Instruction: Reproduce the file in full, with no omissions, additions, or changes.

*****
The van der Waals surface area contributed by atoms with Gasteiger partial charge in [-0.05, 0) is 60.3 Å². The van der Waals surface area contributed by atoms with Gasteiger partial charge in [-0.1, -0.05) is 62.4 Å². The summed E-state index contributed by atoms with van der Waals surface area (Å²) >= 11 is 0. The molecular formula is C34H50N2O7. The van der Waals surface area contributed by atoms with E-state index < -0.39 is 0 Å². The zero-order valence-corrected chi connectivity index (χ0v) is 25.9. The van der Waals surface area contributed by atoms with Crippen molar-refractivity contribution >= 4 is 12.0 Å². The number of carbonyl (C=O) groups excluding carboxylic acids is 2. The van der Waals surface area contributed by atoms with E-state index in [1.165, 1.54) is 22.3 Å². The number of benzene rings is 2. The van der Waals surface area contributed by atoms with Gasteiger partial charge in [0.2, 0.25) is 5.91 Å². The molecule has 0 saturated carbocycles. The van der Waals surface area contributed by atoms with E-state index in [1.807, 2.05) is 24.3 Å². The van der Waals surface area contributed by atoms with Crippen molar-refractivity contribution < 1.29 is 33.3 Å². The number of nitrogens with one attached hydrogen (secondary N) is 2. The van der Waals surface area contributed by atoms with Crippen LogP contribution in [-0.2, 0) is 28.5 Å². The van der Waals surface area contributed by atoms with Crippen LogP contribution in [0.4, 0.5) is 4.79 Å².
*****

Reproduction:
The van der Waals surface area contributed by atoms with Gasteiger partial charge in [-0.05, 0) is 60.3 Å². The van der Waals surface area contributed by atoms with Gasteiger partial charge in [-0.1, -0.05) is 62.4 Å². The summed E-state index contributed by atoms with van der Waals surface area (Å²) >= 11 is 0. The molecular formula is C34H50N2O7. The van der Waals surface area contributed by atoms with E-state index < -0.39 is 0 Å². The zero-order valence-corrected chi connectivity index (χ0v) is 25.9. The van der Waals surface area contributed by atoms with Crippen molar-refractivity contribution >= 4 is 12.0 Å². The number of carbonyl (C=O) groups excluding carboxylic acids is 2. The van der Waals surface area contributed by atoms with E-state index in [1.165, 1.54) is 22.3 Å². The number of benzene rings is 2. The van der Waals surface area contributed by atoms with Gasteiger partial charge in [0.2, 0.25) is 5.91 Å². The molecule has 0 saturated carbocycles. The van der Waals surface area contributed by atoms with E-state index in [1.807, 2.05) is 24.3 Å². The van der Waals surface area contributed by atoms with Crippen molar-refractivity contribution < 1.29 is 33.3 Å². The number of nitrogens with one attached hydrogen (secondary N) is 2. The van der Waals surface area contributed by atoms with Crippen LogP contribution in [-0.2, 0) is 28.5 Å². The van der Waals surface area contributed by atoms with Crippen LogP contribution in [0.4, 0.5) is 4.79 Å².